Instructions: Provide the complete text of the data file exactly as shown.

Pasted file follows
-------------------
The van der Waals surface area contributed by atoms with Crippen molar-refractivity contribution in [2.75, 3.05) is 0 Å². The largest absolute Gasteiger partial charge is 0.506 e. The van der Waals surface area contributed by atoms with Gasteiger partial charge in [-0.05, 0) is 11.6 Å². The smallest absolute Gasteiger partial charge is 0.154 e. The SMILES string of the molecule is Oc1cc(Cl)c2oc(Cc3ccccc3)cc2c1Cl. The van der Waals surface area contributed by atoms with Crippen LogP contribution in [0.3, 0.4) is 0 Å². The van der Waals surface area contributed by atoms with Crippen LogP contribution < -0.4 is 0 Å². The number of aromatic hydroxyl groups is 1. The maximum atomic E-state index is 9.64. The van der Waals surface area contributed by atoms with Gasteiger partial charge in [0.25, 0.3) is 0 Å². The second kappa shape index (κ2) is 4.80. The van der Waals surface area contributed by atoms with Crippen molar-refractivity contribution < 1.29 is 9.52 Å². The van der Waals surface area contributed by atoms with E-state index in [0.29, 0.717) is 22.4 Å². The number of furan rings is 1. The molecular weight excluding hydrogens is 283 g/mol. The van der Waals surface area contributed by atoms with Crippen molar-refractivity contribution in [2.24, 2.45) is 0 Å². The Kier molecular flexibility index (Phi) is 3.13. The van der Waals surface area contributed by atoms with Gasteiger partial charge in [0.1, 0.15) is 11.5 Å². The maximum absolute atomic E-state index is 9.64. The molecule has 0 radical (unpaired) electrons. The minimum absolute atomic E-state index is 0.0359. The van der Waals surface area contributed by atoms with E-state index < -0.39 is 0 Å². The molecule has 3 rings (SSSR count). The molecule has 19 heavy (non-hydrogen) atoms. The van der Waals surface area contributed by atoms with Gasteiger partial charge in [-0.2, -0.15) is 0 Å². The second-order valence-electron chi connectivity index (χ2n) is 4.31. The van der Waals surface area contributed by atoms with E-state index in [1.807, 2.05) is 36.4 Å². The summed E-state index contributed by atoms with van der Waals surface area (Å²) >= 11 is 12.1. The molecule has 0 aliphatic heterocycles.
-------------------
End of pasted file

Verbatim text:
The van der Waals surface area contributed by atoms with Crippen molar-refractivity contribution in [2.75, 3.05) is 0 Å². The largest absolute Gasteiger partial charge is 0.506 e. The van der Waals surface area contributed by atoms with Gasteiger partial charge in [-0.05, 0) is 11.6 Å². The smallest absolute Gasteiger partial charge is 0.154 e. The SMILES string of the molecule is Oc1cc(Cl)c2oc(Cc3ccccc3)cc2c1Cl. The van der Waals surface area contributed by atoms with Crippen LogP contribution in [0.3, 0.4) is 0 Å². The van der Waals surface area contributed by atoms with Crippen LogP contribution < -0.4 is 0 Å². The number of aromatic hydroxyl groups is 1. The maximum atomic E-state index is 9.64. The van der Waals surface area contributed by atoms with Gasteiger partial charge in [0.25, 0.3) is 0 Å². The second kappa shape index (κ2) is 4.80. The van der Waals surface area contributed by atoms with Crippen molar-refractivity contribution < 1.29 is 9.52 Å². The van der Waals surface area contributed by atoms with E-state index in [0.29, 0.717) is 22.4 Å². The number of furan rings is 1. The molecular weight excluding hydrogens is 283 g/mol. The van der Waals surface area contributed by atoms with Crippen molar-refractivity contribution in [2.24, 2.45) is 0 Å². The Kier molecular flexibility index (Phi) is 3.13. The van der Waals surface area contributed by atoms with Gasteiger partial charge in [0.1, 0.15) is 11.5 Å². The maximum absolute atomic E-state index is 9.64. The molecule has 0 radical (unpaired) electrons. The minimum absolute atomic E-state index is 0.0359. The van der Waals surface area contributed by atoms with E-state index < -0.39 is 0 Å². The molecule has 3 rings (SSSR count). The molecule has 19 heavy (non-hydrogen) atoms. The van der Waals surface area contributed by atoms with Gasteiger partial charge in [-0.2, -0.15) is 0 Å². The second-order valence-electron chi connectivity index (χ2n) is 4.31. The van der Waals surface area contributed by atoms with E-state index in [1.807, 2.05) is 36.4 Å². The summed E-state index contributed by atoms with van der Waals surface area (Å²) >= 11 is 12.1. The molecule has 0 aliphatic heterocycles.